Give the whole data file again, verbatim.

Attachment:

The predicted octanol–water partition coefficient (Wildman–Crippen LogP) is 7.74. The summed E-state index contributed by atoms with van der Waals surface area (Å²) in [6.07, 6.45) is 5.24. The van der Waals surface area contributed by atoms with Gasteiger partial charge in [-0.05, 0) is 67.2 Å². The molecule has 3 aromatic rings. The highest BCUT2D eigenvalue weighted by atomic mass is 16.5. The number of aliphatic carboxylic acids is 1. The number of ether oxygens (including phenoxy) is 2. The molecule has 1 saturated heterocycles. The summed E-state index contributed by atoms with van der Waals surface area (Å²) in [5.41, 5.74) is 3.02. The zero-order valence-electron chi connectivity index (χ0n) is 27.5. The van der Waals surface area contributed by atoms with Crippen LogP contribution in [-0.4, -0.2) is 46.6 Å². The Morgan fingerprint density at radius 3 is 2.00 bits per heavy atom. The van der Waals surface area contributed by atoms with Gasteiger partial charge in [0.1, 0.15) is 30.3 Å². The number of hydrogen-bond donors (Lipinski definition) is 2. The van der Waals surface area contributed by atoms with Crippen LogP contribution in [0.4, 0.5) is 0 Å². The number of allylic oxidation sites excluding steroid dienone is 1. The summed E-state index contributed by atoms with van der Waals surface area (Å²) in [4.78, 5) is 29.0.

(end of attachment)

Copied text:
The predicted octanol–water partition coefficient (Wildman–Crippen LogP) is 7.74. The summed E-state index contributed by atoms with van der Waals surface area (Å²) in [6.07, 6.45) is 5.24. The van der Waals surface area contributed by atoms with Gasteiger partial charge in [-0.05, 0) is 67.2 Å². The molecule has 3 aromatic rings. The highest BCUT2D eigenvalue weighted by atomic mass is 16.5. The number of aliphatic carboxylic acids is 1. The number of ether oxygens (including phenoxy) is 2. The molecule has 1 saturated heterocycles. The summed E-state index contributed by atoms with van der Waals surface area (Å²) in [5.41, 5.74) is 3.02. The zero-order valence-electron chi connectivity index (χ0n) is 27.5. The van der Waals surface area contributed by atoms with Crippen LogP contribution in [-0.4, -0.2) is 46.6 Å². The Morgan fingerprint density at radius 3 is 2.00 bits per heavy atom. The van der Waals surface area contributed by atoms with Gasteiger partial charge in [0.1, 0.15) is 30.3 Å². The number of hydrogen-bond donors (Lipinski definition) is 2. The van der Waals surface area contributed by atoms with Crippen LogP contribution in [0.4, 0.5) is 0 Å². The number of allylic oxidation sites excluding steroid dienone is 1. The summed E-state index contributed by atoms with van der Waals surface area (Å²) in [4.78, 5) is 29.0.